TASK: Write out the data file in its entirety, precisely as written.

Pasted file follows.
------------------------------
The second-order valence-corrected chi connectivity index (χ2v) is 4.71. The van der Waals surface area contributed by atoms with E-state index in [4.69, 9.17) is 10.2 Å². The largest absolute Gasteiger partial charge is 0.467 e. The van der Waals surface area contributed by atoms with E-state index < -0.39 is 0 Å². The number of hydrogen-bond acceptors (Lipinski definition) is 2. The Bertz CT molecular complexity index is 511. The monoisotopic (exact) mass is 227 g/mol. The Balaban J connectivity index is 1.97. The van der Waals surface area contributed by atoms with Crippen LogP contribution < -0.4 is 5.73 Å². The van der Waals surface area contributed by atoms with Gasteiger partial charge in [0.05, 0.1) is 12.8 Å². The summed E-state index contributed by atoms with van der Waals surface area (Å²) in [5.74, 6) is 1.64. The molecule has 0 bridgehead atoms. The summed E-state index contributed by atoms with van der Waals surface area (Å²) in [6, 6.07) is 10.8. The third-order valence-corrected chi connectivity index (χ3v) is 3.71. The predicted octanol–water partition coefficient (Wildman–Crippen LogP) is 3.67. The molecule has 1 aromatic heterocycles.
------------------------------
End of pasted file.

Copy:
The second-order valence-corrected chi connectivity index (χ2v) is 4.71. The van der Waals surface area contributed by atoms with E-state index in [4.69, 9.17) is 10.2 Å². The largest absolute Gasteiger partial charge is 0.467 e. The van der Waals surface area contributed by atoms with E-state index < -0.39 is 0 Å². The number of hydrogen-bond acceptors (Lipinski definition) is 2. The Bertz CT molecular complexity index is 511. The monoisotopic (exact) mass is 227 g/mol. The Balaban J connectivity index is 1.97. The van der Waals surface area contributed by atoms with Crippen LogP contribution < -0.4 is 5.73 Å². The van der Waals surface area contributed by atoms with Gasteiger partial charge in [0.05, 0.1) is 12.8 Å². The summed E-state index contributed by atoms with van der Waals surface area (Å²) in [5.74, 6) is 1.64. The molecule has 0 bridgehead atoms. The summed E-state index contributed by atoms with van der Waals surface area (Å²) in [6, 6.07) is 10.8. The third-order valence-corrected chi connectivity index (χ3v) is 3.71. The predicted octanol–water partition coefficient (Wildman–Crippen LogP) is 3.67. The molecule has 1 aromatic heterocycles.